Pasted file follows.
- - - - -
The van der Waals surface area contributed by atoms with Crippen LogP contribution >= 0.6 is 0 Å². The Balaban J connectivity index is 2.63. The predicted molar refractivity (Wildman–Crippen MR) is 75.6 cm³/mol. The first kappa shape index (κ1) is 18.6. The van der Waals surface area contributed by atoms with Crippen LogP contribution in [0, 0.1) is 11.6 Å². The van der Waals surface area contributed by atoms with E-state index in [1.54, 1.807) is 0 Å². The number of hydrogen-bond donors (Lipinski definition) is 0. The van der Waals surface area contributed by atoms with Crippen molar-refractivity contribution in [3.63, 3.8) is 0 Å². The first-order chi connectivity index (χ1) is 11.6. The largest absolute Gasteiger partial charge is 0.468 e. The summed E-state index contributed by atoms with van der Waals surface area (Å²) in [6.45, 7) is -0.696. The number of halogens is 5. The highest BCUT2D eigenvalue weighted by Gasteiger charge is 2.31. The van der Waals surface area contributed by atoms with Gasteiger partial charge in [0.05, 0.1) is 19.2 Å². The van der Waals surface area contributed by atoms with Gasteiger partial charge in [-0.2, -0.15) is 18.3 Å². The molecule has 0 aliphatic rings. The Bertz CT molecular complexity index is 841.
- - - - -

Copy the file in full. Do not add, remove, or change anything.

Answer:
The van der Waals surface area contributed by atoms with Crippen LogP contribution >= 0.6 is 0 Å². The Balaban J connectivity index is 2.63. The predicted molar refractivity (Wildman–Crippen MR) is 75.6 cm³/mol. The first kappa shape index (κ1) is 18.6. The van der Waals surface area contributed by atoms with Crippen LogP contribution in [0, 0.1) is 11.6 Å². The van der Waals surface area contributed by atoms with E-state index in [1.54, 1.807) is 0 Å². The number of hydrogen-bond donors (Lipinski definition) is 0. The van der Waals surface area contributed by atoms with Crippen molar-refractivity contribution in [3.63, 3.8) is 0 Å². The first-order chi connectivity index (χ1) is 11.6. The largest absolute Gasteiger partial charge is 0.468 e. The summed E-state index contributed by atoms with van der Waals surface area (Å²) in [6.45, 7) is -0.696. The number of halogens is 5. The highest BCUT2D eigenvalue weighted by Gasteiger charge is 2.31. The van der Waals surface area contributed by atoms with Gasteiger partial charge in [0.05, 0.1) is 19.2 Å². The van der Waals surface area contributed by atoms with Gasteiger partial charge in [-0.2, -0.15) is 18.3 Å². The molecule has 0 aliphatic rings. The Bertz CT molecular complexity index is 841.